Format

Send to:

Choose Destination
See comment in PubMed Commons below
Proc Natl Acad Sci U S A. 2014 Apr 8;111(14):5349-54. doi: 10.1073/pnas.1317731111. Epub 2014 Mar 24.

Glycogen synthase kinase 3 inhibitors induce the canonical WNT/β-catenin pathway to suppress growth and self-renewal in embryonal rhabdomyosarcoma.

Author information

  • 1Departments of Pathology and Regenerative Medicine and the Center for Cancer Research, Massachusetts General Hospital, Boston, MA 02114.

Abstract

Embryonal rhabdomyosarcoma (ERMS) is a common pediatric malignancy of muscle, with relapse being the major clinical challenge. Self-renewing tumor-propagating cells (TPCs) drive cancer relapse and are confined to a molecularly definable subset of ERMS cells. To identify drugs that suppress ERMS self-renewal and induce differentiation of TPCs, a large-scale chemical screen was completed. Glycogen synthase kinase 3 (GSK3) inhibitors were identified as potent suppressors of ERMS growth through inhibiting proliferation and inducing terminal differentiation of TPCs into myosin-expressing cells. In support of GSK3 inhibitors functioning through activation of the canonical WNT/β-catenin pathway, recombinant WNT3A and stabilized β-catenin also enhanced terminal differentiation of human ERMS cells. Treatment of ERMS-bearing zebrafish with GSK3 inhibitors activated the WNT/β-catenin pathway, resulting in suppressed ERMS growth, depleted TPCs, and diminished self-renewal capacity in vivo. Activation of the canonical WNT/β-catenin pathway also significantly reduced self-renewal of human ERMS, indicating a conserved function for this pathway in modulating ERMS self-renewal. In total, we have identified an unconventional tumor suppressive role for the canonical WNT/β-catenin pathway in regulating self-renewal of ERMS and revealed therapeutic strategies to target differentiation of TPCs in ERMS.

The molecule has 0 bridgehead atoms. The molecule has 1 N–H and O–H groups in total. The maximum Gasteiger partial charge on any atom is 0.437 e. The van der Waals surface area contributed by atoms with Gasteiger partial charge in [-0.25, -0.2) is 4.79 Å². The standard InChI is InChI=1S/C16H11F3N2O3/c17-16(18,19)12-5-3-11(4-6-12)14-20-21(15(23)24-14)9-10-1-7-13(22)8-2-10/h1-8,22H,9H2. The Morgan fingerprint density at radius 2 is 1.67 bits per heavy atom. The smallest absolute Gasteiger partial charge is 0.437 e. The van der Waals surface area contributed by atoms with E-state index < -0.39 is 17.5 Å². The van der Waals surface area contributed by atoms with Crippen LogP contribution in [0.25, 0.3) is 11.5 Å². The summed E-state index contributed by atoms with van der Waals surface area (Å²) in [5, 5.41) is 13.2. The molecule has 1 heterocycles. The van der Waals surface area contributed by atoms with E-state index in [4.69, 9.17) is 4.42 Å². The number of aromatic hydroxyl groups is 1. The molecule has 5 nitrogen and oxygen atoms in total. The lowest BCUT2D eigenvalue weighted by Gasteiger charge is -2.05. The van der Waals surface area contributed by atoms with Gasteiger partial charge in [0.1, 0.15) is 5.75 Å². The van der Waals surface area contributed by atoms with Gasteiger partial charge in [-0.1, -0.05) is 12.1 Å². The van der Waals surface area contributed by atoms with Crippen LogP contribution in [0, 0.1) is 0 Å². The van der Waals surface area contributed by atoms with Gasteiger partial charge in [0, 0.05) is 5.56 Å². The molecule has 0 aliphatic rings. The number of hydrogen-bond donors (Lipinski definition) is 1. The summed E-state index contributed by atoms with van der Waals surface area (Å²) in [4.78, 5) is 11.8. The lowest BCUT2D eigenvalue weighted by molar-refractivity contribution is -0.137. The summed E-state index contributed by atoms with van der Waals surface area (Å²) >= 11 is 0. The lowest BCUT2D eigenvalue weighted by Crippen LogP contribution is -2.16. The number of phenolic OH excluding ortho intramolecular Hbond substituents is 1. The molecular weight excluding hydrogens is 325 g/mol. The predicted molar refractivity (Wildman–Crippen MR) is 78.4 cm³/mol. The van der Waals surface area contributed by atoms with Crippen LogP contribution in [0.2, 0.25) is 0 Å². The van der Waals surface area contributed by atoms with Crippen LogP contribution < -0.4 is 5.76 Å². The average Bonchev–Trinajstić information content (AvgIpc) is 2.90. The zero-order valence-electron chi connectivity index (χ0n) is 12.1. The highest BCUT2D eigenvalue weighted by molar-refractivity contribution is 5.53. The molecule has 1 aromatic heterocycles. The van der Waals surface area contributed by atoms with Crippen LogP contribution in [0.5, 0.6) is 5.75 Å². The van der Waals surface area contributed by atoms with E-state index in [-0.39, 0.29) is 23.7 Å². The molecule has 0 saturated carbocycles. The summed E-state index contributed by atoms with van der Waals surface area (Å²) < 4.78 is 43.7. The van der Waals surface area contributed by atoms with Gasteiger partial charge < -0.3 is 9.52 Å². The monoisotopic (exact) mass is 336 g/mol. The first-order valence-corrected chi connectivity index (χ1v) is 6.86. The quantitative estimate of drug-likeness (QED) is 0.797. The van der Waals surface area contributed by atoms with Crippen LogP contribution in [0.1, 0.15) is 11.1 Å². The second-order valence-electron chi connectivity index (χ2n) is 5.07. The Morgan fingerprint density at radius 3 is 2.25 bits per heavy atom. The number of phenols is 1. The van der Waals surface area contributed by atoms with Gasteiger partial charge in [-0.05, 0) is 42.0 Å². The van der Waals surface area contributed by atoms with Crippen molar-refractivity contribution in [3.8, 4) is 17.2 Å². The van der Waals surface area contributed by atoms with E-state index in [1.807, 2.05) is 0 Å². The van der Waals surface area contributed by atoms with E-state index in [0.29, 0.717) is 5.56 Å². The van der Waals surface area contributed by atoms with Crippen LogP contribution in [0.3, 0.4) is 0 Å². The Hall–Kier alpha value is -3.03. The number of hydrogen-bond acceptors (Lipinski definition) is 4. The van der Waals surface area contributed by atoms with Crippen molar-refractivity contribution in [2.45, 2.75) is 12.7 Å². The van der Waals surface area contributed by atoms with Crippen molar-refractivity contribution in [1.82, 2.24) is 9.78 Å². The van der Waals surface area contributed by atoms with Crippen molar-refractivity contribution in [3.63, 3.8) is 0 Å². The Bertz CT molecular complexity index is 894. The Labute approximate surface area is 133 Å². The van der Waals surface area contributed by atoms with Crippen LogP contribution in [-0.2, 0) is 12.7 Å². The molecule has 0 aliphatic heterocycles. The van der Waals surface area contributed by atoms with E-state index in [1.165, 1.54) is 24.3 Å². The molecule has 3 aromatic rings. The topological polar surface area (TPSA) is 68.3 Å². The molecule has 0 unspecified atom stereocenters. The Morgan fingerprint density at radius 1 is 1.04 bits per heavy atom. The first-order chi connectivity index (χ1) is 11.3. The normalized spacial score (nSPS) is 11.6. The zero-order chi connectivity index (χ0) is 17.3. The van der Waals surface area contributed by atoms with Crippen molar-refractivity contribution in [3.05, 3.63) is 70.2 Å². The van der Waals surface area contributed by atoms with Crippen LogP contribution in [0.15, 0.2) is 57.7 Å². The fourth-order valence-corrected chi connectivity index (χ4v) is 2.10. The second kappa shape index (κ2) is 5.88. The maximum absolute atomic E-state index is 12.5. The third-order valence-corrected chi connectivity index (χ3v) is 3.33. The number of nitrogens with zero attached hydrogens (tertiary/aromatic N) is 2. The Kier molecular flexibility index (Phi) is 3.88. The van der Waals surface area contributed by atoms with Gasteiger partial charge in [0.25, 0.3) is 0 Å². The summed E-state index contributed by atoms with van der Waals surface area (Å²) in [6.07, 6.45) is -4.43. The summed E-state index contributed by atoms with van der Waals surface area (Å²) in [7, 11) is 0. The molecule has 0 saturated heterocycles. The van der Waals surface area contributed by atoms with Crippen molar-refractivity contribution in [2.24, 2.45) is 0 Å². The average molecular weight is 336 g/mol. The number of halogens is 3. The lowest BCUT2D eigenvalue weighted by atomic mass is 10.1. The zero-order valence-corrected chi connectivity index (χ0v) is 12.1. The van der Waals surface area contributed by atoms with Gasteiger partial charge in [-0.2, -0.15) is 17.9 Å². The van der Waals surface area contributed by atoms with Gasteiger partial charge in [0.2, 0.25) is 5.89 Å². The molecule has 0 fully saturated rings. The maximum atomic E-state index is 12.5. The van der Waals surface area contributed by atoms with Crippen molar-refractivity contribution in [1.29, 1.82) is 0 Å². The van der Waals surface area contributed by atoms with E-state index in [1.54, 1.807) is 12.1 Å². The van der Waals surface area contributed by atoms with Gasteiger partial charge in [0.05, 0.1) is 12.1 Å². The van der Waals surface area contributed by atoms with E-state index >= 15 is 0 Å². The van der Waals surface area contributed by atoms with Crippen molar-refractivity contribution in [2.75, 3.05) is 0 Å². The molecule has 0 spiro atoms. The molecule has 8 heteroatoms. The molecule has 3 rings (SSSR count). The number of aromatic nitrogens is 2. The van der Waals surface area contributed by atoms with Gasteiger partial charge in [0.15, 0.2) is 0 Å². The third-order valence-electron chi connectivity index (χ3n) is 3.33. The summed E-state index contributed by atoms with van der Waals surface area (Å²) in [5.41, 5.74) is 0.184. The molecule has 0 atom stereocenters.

PMID:
24706870
[PubMed - indexed for MEDLINE]
PMCID:
PMC3986146
Free PMC Article
PubMed Commons home

PubMed Commons

0 comments
How to join PubMed Commons

    Supplemental Content

    Full text links

    Icon for HighWire Icon for PubMed Central
    Loading ...
    Write to the Help Desk